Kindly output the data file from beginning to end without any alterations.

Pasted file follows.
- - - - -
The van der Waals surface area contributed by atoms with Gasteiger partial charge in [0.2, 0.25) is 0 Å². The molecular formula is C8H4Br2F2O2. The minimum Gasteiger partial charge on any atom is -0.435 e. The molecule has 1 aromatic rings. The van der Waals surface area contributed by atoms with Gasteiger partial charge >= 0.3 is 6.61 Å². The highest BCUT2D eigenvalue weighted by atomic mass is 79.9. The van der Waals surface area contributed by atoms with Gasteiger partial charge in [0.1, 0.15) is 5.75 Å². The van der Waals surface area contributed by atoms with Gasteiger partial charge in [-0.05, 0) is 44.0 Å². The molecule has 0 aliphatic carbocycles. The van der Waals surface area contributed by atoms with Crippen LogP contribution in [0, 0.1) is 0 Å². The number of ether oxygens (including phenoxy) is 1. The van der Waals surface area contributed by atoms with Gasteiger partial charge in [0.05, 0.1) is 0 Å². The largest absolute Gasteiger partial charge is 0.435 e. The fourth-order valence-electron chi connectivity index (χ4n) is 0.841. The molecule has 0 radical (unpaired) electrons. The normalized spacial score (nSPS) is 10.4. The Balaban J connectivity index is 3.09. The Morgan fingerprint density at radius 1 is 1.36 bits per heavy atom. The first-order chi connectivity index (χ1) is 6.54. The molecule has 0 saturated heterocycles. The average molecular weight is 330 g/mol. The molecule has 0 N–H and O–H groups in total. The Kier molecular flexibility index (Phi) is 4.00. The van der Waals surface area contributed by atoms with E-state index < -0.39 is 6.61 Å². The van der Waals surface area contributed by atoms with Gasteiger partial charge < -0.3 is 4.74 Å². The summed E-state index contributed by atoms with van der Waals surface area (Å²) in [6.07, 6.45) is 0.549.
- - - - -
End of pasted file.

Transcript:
The van der Waals surface area contributed by atoms with Gasteiger partial charge in [0.2, 0.25) is 0 Å². The molecular formula is C8H4Br2F2O2. The minimum Gasteiger partial charge on any atom is -0.435 e. The molecule has 1 aromatic rings. The van der Waals surface area contributed by atoms with Gasteiger partial charge >= 0.3 is 6.61 Å². The highest BCUT2D eigenvalue weighted by atomic mass is 79.9. The van der Waals surface area contributed by atoms with Gasteiger partial charge in [0.1, 0.15) is 5.75 Å². The van der Waals surface area contributed by atoms with Gasteiger partial charge in [-0.05, 0) is 44.0 Å². The molecule has 0 aliphatic carbocycles. The van der Waals surface area contributed by atoms with Crippen LogP contribution in [0, 0.1) is 0 Å². The number of ether oxygens (including phenoxy) is 1. The van der Waals surface area contributed by atoms with Gasteiger partial charge in [0.05, 0.1) is 0 Å². The largest absolute Gasteiger partial charge is 0.435 e. The fourth-order valence-electron chi connectivity index (χ4n) is 0.841. The molecule has 0 radical (unpaired) electrons. The normalized spacial score (nSPS) is 10.4. The Balaban J connectivity index is 3.09. The Morgan fingerprint density at radius 1 is 1.36 bits per heavy atom. The first-order chi connectivity index (χ1) is 6.54. The molecule has 0 saturated heterocycles. The average molecular weight is 330 g/mol. The molecule has 0 N–H and O–H groups in total. The Kier molecular flexibility index (Phi) is 4.00. The van der Waals surface area contributed by atoms with E-state index < -0.39 is 6.61 Å². The van der Waals surface area contributed by atoms with Gasteiger partial charge < -0.3 is 4.74 Å². The summed E-state index contributed by atoms with van der Waals surface area (Å²) in [6.07, 6.45) is 0.549.